Court affirms TTAB refusal to register ‘FIRST TUESDAY’ trademark for NC Lottery

In re N.C. Lottery, (Fed. Cir. Aug. 10, 2017) (Before Prost, C.J., Chen, and Hughes, J.) (Opinion for the court, Prost, C.J.)

Appellant North Carolina Lottery (“N.C. Lottery”) sought to register the mark “FIRST TUESDAY” in connection with lottery services and games to market the introduction of new scratch-off lottery games on the first Tuesday of every month.  The Trademark Trial and Appeal Board  denied the registration and N.C. Lottery appealed.

N.C. Lottery’s application included promotional materials with explanatory text such as “[n]ew scratch-offs the first Tuesday of every month.”  The examining attorney found that the mark, as used in context of the promotional material, was merely descriptive.  The Board affirmed the refusal to register, finding that “[n]o mental thought or multi-step reasoning is required to reach a conclusion as to the nature of the involved goods and services.”


On appeal, N.C. Lottery contended that the descriptiveness inquiry should not include the additional context from its advertising.  The Court responded that the Board “must consider a mark in its commercial context to determine the public’s perception.”  In re Nett Designs, 236 F.3d 1339, 1342 (Fed. Cir. 2001).  The public’s understanding or perception of a mark is evidenced by “[a]ny competent source,” including websites, publications, or advertising materials. In re Abcor Dev. Corp., 588 F.2d 811, 814 (C.C.P.A. 1798); see also In re Nett Designs at 1342 (Fed. Cir. 2001).  Here, the commercial context demonstrated that a consumer would immediately understand the intended meaning of FIRST TUESDAY and that the mark is less an identifier of the source of goods than a description of a feature or characteristic of those goods or services.  The Court declined to categorically discount explanatory text from supplying commercial context in a descriptiveness inquiry.  While explanatory text associated with a mark does not necessary make the mark descriptive, “distinctiveness of a mark in the context of explanatory text remains a case-specific analysis.”  The Court affirmed the Board’s decision refusing to register FIRST TUESDAY.

The distinctiveness of a mark in the context of explanatory text is a case-specific analysis that turns on evidence of the public’s understanding or perception of a mark.


The Author

Robert Schaffer

Robert Schaffer is an intellectual property partner at Troutman Sanders. Bob applies more than 30 years of experience to IP counseling and litigation. His work includes patent procurement, strategic planning and transactional advice, due diligence investigations, district court patent cases, and Federal Circuit appeals. He regularly handles complex and high-profile domestic and international patent portfolios, intellectual property agreements and licensing, IP evaluations for collaborations, mergers, and acquisitions. In disputed court cases Bob’s work includes representing and counseling client in ANDA litigations, complex patent infringement cases and appeals, and multidistrict and international cases. In disputed Patent Office matters his work includes representing and counseling clients in interferences, reexaminations, reissues, post-grant proceedings, and in European Oppositions. For more information and to contact Bob please visit his profile page at the Troutman Sanders website.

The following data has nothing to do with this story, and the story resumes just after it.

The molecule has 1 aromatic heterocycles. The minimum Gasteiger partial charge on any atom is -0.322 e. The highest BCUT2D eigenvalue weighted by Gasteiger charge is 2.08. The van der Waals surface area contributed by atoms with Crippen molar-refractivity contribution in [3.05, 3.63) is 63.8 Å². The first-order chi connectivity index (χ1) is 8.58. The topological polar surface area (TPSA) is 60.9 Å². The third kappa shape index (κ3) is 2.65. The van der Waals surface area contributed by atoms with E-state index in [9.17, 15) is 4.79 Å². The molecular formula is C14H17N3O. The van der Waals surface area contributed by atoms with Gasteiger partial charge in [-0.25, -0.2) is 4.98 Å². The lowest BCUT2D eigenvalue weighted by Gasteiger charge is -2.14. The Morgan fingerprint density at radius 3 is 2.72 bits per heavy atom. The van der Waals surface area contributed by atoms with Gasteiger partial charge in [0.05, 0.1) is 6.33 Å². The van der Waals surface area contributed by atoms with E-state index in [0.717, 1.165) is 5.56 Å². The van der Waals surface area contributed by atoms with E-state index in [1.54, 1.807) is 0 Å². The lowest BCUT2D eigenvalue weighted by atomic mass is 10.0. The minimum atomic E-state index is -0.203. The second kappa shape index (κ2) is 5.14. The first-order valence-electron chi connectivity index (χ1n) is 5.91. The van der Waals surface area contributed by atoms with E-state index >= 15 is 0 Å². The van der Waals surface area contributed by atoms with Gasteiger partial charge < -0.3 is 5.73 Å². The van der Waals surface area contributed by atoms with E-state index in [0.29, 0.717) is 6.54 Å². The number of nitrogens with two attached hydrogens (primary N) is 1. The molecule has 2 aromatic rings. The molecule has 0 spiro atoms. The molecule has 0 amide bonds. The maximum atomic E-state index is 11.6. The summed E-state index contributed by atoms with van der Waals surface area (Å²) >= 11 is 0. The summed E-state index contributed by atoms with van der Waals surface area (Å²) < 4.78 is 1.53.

Robert Schaffer

Joseph Robinson has over 20 years of experience in all aspects of intellectual property law. He focuses his practice in the pharmaceutical, life sciences, biotechnology, and medical device fields. His practice encompasses litigation, including Hatch-Waxman litigation; licensing; counseling; due diligence; and patent and trademark prosecution. He has served as litigation counsel in a variety of patent and trademark disputes in many different jurisdictions, and has also served as appellate counsel before the Court of Appeals for the Federal Circuit. Joe also focuses on complex inter partes matters before the U.S Patent and Trademark Office, inventorship disputes, reexaminations and reissues. His experience includes numerous interferences, a particular advantage in new U.S. Patent and Trademark Office post-grant proceedings. He also counsels on patent–related U.S. Food and Drug Administration issues, including citizen petitions, Orange Book listing, and trademark issues. For more information and to contact Joe please visit his profile page at the Troutman Sanders website.

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  1. Gene Quinn August 30, 2017 12:26 pm

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